What vinyl will you grab on Record Store Day? As an update from our previous Record Store Day story – read it here – we are highlighting just some of the forthcoming special releases that you might be lucky enough to grab on Saturday 21st April. But before we go into the list of options, it is advisable to contact your friendly local record shops that are taking place beforehand and place an order for the items that you are after. This is really essential to you as basically it’s a free for all out there and people from everywhere will be chasing down that same limited edition release that you are after. So what happens? Well in a nutshell, go through this list and pick the ones that take your fancy, then contact your local Record Store Day participants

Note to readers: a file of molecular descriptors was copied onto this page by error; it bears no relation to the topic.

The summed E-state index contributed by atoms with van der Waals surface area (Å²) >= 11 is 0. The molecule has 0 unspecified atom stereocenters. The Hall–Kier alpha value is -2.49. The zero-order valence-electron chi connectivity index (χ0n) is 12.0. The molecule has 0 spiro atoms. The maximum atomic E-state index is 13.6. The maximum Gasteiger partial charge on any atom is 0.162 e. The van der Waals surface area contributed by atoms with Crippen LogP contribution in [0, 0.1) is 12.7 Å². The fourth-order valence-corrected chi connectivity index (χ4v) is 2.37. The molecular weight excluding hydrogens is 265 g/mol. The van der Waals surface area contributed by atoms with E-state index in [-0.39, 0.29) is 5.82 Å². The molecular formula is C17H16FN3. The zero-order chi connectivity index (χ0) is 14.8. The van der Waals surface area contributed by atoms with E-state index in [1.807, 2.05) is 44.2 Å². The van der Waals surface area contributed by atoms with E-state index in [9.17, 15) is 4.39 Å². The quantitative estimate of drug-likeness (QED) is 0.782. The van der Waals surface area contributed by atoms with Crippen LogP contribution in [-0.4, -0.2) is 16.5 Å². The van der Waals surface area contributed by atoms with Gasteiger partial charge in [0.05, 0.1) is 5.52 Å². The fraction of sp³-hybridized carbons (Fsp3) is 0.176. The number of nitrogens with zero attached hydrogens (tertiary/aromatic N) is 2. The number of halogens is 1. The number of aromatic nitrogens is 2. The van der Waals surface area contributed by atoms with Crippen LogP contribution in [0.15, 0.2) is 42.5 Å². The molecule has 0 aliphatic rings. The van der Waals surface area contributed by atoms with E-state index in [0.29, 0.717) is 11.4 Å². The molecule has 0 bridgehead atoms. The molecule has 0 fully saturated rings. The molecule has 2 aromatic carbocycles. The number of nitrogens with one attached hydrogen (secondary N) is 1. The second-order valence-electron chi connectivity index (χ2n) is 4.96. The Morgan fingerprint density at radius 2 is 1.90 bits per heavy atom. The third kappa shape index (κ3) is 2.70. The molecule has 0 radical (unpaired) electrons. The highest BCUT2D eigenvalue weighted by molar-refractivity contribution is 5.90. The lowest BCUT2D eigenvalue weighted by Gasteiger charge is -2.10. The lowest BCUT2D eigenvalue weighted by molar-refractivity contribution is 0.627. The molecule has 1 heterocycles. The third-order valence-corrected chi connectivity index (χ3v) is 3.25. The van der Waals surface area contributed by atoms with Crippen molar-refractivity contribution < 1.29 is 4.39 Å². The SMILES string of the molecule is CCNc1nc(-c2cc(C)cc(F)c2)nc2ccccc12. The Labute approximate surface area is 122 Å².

How vinyl is helping revive the high street: Tony Boothroyd was selling records on the internet two years – but now he’s back on the high street and is reaping the rewards. …Tony Boothroyd was selling records and cds on the internet two years before Google was even invented. He was a genuine pioneer of online selling, but now he’s back on the high street. He believes his Vinyl Tap store acts as a shop window to his online portal, and a series of special promotions helps generate recognition through social media. Vinyl Tap has brought in over 150 bands for free gigs, hosts record launches, and has teamed up with local breweries and eateries to put on other promotional events. “If you do have a shop you have to be open minded and try different things,” he says.

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  • SUPPORTING YOUR LOCAL INDIE SHOPS SINCE 2007